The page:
Yes it can. I can insist my experience of all sorts of things are vertical: that the Earth is flat. That I'm not moving while standing still, etc.

      I find it pretty astonishing that you would bring up Descartes Cogito ("I think therefore I am"), since it is discarded in philosophy as it's been shown that all it really does is sneak in the "I am" premise via language by using "I".

      You can try to argue about properly basic beliefs or something, but it seems to beg the question to simply assert that your experience of time is properly basic, where the same argument could be said about motion, except we know that we're constantly moving through the universe as the Earth rotates on its axis, around the sun, with the galaxy moving through the expanding universe, etc.

      "Craig actually gives a strong critique of pedurantism in his book. If it is false or highly implausible that is definitely a black mark against B-theory.
      Also isn't that the same as your argument from hell.
      (1)If the Christian God exists , he tortures people in hell . Eternal torture in hell is incompatible with my moral intuition. Therefore the Christian God does not exist.
      (2)If pedurantism is true , personal responsibility is not true. No moral responsibility is incompatible with my moral intuitions. Therefore pedurantism is false or highly implausible."

      First, even if I thought Craig's critiques were strong, pedurantism isn't the only game in town with regards to interpreting B-Theory.

      Second the point is more to the fact that I'm not as committed to B-Theory as I am to the idea that the A-Theory is false in so far as Craig needs it to be true.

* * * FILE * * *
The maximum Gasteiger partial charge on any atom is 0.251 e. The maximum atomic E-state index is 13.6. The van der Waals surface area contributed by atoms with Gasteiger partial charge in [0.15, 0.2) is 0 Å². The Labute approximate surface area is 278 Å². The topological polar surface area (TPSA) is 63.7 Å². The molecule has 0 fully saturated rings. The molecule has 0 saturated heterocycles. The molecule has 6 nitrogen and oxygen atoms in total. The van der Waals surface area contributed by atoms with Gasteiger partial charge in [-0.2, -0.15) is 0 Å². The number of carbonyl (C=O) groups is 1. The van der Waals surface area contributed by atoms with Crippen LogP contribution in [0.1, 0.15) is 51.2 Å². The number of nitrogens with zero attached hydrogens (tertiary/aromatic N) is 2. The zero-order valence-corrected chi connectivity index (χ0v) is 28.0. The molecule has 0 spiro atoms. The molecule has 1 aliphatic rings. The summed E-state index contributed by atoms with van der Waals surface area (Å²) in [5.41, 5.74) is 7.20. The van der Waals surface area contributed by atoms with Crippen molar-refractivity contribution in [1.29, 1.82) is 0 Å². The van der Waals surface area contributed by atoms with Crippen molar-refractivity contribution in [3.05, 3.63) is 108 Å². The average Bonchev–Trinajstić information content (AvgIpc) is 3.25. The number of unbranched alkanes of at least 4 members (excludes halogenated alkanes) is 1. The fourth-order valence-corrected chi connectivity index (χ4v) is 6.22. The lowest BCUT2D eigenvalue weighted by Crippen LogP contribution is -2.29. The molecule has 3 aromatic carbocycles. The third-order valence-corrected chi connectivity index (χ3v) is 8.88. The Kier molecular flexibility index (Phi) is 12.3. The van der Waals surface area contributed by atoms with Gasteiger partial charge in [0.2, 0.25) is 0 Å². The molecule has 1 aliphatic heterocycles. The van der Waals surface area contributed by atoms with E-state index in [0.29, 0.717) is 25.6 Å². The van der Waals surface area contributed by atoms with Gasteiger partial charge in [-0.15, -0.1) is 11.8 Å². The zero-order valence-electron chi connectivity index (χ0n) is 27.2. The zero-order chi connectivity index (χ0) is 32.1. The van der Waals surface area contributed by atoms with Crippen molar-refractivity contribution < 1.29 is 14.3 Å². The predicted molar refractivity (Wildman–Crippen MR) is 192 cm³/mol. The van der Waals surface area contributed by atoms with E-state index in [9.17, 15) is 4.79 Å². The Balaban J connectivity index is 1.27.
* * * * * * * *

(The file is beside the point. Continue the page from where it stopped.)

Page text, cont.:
However, your point about the argument from hell is spurious, since in that case I'm comparing things about "goodness" in terms of our intuitions vs. the thing that Christians consider to be the defining paradigm of "goodness". This is a case of "moral intuitions vs. science", not "moral intuitions vs. the paradigm of morality". Further, even if you don't want to grant that distinction the argument from hell still goes through as an internal critique of the Christian worldview - forcing Christians to adopt certain positions on what is truly moral that wildly contradict the moral intuitions they claim can only be explained via the existence of their deity (assuming they hold to the moral argument, which most do).

    2. "This is blatantly false.
      Craig is talking about his book "time and the metaphysics on relativity". this book deals with history of relativity and interpretations of it
      He provides historical data on how relatvity was received and interpreted by scientists. He argues that the Minkovski interpretation was accepted because many scientists were working off of verificationist assumptions. This is also why many theorists rejected Newtonian time.
      Craig is clarifying the philosophical assumptions behind Newton's theory of time and the philosophical assumptions of other later theorists like Einstein.
      This is what he is saying is his thesis. Its is the thesis of his work on historical interpretations of relativity , not his work on tensed theory as a whole. Have you read the book?
      Craig makes an argument that if A-theory is true and God exists , thenn there is a kind of preferred reference frame. Note this is not an argument for A-theory as you seem to assume. Its an argument for a preferred reference frame within theory.

      It seems like you haven't read the book and want to misrepresent Craig's arguments on this point"

      The book argues that Christians should reject B-Theory and the standard interpretation of relativity on the basis that it is theologically objectionable.